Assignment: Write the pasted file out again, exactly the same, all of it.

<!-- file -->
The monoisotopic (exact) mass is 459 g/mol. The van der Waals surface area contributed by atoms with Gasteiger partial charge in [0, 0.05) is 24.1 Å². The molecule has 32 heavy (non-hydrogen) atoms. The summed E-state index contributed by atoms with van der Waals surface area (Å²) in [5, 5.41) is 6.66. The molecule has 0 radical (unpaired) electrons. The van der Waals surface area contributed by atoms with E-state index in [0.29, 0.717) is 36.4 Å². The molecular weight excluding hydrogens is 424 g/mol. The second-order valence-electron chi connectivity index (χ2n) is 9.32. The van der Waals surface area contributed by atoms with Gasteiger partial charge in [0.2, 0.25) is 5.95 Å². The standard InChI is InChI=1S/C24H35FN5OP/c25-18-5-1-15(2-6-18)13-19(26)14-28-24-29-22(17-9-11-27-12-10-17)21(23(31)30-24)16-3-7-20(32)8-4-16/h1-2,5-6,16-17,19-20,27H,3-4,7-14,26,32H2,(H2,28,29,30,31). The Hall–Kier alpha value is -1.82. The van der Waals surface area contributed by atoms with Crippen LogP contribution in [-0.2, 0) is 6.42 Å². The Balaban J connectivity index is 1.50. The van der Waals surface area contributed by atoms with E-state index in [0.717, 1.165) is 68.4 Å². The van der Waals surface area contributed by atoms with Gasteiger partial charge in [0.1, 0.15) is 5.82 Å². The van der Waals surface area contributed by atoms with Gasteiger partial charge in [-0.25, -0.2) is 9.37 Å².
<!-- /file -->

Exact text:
The monoisotopic (exact) mass is 459 g/mol. The van der Waals surface area contributed by atoms with Gasteiger partial charge in [0, 0.05) is 24.1 Å². The molecule has 32 heavy (non-hydrogen) atoms. The summed E-state index contributed by atoms with van der Waals surface area (Å²) in [5, 5.41) is 6.66. The molecule has 0 radical (unpaired) electrons. The van der Waals surface area contributed by atoms with E-state index in [0.29, 0.717) is 36.4 Å². The molecular weight excluding hydrogens is 424 g/mol. The second-order valence-electron chi connectivity index (χ2n) is 9.32. The van der Waals surface area contributed by atoms with Gasteiger partial charge in [0.2, 0.25) is 5.95 Å². The standard InChI is InChI=1S/C24H35FN5OP/c25-18-5-1-15(2-6-18)13-19(26)14-28-24-29-22(17-9-11-27-12-10-17)21(23(31)30-24)16-3-7-20(32)8-4-16/h1-2,5-6,16-17,19-20,27H,3-4,7-14,26,32H2,(H2,28,29,30,31). The Hall–Kier alpha value is -1.82. The van der Waals surface area contributed by atoms with Crippen LogP contribution in [-0.2, 0) is 6.42 Å². The Balaban J connectivity index is 1.50. The van der Waals surface area contributed by atoms with E-state index in [0.717, 1.165) is 68.4 Å². The van der Waals surface area contributed by atoms with Gasteiger partial charge in [0.1, 0.15) is 5.82 Å². The van der Waals surface area contributed by atoms with Gasteiger partial charge in [-0.25, -0.2) is 9.37 Å².